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  • Belvedere Group

July 2022 Market Commentary

Updated: Oct 4, 2023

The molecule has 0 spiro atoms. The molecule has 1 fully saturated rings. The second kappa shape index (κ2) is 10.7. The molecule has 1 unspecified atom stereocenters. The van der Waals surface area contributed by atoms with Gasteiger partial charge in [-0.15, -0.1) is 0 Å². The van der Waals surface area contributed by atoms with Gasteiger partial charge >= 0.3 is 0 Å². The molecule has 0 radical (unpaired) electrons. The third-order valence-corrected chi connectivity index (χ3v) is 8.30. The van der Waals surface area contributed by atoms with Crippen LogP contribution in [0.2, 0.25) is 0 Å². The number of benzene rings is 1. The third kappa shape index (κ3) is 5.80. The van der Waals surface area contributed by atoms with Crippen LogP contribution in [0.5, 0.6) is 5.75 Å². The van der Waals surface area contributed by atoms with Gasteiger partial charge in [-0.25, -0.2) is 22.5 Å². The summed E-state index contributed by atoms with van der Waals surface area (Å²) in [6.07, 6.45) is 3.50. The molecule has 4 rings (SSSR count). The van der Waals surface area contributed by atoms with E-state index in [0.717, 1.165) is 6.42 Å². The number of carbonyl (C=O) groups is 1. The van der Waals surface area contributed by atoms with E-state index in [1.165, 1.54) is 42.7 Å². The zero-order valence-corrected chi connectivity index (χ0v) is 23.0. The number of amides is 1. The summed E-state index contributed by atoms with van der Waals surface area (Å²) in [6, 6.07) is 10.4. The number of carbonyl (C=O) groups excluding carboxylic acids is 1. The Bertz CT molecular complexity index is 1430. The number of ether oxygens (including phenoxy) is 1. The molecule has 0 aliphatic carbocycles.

The month of July certainly left many scratching their heads. One of our leading indicators of GDP, the Purchasing Managers Index (PMI), continued its dangerously bearish decline while US CPI headlined at 9.1% YOY. This was followed up by a confirmation that second quarter GDP had in fact declined while 5 year inflation breakeven rose back to 2.7%.